• ‘The six thousand Cuban without work
• The five thousand farm labourers who live in mixable shacks
• The four thousand industrial workers and labourers whose homes are wretched quarters
• The one thousand small farmers who live and die working land that is not theirs, looking at it like Moses gazing at the promised land
• The thirty thousand teachers and professors who are so badly treated and paid
• The twenty thousand small businessmen weighed down by debts and ruined by the crisis and harangued by the plague of grafting and venal officials
• The ten thousand young professional people – doctors, engineers, lawyers, centenarians, school teachers, dentists, pharmacists, newspapermen, painters sculptors etc. who finish school with their degrees, anxious to work and full of hope, only to find themselves at dead end, all doors closed to them.’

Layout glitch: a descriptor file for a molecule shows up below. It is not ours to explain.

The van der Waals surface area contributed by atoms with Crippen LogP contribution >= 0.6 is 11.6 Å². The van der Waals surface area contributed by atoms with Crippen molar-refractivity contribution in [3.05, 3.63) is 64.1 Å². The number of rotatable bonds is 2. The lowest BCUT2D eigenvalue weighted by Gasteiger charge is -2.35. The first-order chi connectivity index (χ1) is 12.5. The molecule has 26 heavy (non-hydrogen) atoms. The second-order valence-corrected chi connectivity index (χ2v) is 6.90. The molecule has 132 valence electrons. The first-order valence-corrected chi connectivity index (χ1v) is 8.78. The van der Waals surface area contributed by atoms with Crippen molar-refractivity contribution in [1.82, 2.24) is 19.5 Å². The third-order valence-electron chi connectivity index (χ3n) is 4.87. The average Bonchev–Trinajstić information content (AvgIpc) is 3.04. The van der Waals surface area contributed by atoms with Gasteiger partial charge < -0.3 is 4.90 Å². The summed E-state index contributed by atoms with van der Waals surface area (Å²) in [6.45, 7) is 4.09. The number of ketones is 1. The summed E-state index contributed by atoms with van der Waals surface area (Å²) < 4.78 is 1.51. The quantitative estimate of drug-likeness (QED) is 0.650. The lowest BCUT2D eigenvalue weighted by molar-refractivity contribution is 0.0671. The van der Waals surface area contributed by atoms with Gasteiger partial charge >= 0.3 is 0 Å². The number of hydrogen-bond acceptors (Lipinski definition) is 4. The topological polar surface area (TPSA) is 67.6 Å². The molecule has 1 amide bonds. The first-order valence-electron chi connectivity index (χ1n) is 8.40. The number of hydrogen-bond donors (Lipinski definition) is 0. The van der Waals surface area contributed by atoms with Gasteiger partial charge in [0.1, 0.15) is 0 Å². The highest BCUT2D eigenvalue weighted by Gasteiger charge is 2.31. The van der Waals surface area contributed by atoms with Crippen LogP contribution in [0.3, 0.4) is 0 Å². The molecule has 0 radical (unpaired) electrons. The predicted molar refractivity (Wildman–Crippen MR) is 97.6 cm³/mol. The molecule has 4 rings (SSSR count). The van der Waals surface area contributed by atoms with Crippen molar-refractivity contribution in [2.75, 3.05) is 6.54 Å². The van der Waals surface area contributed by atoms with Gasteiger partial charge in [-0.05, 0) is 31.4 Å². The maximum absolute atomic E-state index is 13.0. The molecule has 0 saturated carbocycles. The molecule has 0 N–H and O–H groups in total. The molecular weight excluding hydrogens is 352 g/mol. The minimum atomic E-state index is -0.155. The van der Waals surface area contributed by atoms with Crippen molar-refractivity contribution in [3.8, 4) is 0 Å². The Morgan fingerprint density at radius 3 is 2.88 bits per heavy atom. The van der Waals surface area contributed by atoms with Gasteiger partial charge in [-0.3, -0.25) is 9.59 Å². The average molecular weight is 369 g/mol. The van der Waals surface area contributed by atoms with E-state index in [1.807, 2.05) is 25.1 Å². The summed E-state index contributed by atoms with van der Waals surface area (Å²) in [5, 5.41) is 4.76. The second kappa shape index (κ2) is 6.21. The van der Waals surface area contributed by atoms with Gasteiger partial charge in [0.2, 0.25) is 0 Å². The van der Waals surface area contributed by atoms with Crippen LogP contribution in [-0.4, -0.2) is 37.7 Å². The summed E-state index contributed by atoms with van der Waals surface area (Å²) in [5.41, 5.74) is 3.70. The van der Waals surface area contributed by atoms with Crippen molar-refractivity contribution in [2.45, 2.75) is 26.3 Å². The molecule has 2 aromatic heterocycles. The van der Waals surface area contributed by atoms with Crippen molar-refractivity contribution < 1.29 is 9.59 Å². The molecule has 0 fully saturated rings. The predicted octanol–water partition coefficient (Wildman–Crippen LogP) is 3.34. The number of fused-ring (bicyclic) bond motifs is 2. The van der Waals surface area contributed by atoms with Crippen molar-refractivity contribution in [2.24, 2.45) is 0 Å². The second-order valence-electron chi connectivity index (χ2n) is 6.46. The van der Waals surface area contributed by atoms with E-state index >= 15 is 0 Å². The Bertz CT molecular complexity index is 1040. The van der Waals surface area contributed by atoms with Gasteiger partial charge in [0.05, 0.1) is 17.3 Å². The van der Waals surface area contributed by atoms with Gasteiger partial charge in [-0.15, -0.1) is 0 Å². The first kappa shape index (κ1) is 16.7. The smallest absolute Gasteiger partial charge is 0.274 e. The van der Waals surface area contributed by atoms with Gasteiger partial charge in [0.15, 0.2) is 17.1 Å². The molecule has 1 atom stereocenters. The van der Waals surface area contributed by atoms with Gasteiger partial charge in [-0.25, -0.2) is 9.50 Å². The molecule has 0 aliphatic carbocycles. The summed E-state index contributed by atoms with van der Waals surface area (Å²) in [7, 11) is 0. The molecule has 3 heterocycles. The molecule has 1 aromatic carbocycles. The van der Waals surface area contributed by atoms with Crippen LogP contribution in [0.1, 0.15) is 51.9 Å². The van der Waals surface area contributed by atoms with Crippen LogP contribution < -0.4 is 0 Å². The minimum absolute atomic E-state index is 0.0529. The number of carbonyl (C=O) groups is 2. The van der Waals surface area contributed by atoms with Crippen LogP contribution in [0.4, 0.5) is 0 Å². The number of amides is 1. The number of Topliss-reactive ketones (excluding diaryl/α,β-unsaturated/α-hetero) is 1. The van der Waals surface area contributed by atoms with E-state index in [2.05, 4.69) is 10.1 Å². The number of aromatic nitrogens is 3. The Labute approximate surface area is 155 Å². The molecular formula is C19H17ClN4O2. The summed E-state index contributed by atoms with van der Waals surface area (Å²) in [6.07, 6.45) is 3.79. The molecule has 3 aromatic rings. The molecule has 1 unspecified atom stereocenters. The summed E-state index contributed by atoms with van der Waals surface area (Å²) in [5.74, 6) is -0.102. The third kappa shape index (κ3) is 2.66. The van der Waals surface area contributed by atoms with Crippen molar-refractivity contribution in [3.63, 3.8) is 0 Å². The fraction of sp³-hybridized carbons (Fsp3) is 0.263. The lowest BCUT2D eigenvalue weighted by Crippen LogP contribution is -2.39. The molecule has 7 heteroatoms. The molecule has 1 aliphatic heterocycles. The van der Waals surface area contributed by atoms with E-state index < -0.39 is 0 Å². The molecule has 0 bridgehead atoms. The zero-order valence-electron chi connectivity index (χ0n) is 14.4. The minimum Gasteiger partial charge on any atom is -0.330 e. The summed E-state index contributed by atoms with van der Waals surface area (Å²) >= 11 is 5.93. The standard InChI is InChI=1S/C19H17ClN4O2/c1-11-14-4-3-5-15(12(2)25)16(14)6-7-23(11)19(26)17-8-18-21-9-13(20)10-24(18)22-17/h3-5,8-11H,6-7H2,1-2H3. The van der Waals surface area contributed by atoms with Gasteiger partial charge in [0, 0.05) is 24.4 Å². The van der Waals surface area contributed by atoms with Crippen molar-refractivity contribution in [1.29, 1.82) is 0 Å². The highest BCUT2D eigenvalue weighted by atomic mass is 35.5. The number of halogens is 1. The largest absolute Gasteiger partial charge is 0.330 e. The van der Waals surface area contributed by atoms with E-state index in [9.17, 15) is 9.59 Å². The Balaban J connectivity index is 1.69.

Castro instructed comrades Sanatamaria and Hermandez to print and distribute among Cubans and to all journalists, teachers’ organizations attorneys’ and other professional groups 100 000 copies of his court room speech. He made the following prophetic statements; ‘I do not fear prison, as I do not fear the fury of the miserable tyrant who took 70 of my comrades. Condemn me, it does not matter. History will absolve me. Marta Harnecker reproduces and ably analyses Castro’s courtroom speech in a book titled, From Moncado to Victory; Castro’s Political Strategy with ‘History Will Absolve Me. Castro was released in 1955 under a general government amnesty. He was sent to Mexico City, Mexico from where he met up with Ernesto Che Guevara and together they plotted the downfall of the Batista regime. Che Guevara another iconic product of the Cuban revolution became Castro’s close ally and confidant. Together they organized the July 26 Movement (named in honour of the first attack on Moncado). On December 2, 1956 Castro and 80 other men landed in Oriente Province. All but 12 of his men were killed or captured. Castro fled to Sierra Maestra Mountains with a small band of guerrillas who engaged the Batista regime. Fidel Castro organized a parallel government alongside that of Batista and started building resistance forces in cities and small towns across Cuba. He enforced some agrarian reforms and controlled provinces with agricultural and manufacturing production. In 1958 the government succumbed to Castro’s guerrilla warfare and Batista fled to the Dominican Republic. Castro assumed the role of Commander-in-chief of the army and on February 1969 became the Prime Minister of Cuba. Under the corrupt pro-American Batista dictatorship Cuba was a playground for the American bourgeoisie. The US owned and controlled virtually all the sugar factories. The crisis in the semi-colonial economic structure had deepened. Castro nationalized factories and plantations to put an end the American stranglehold on Cuba’s economy.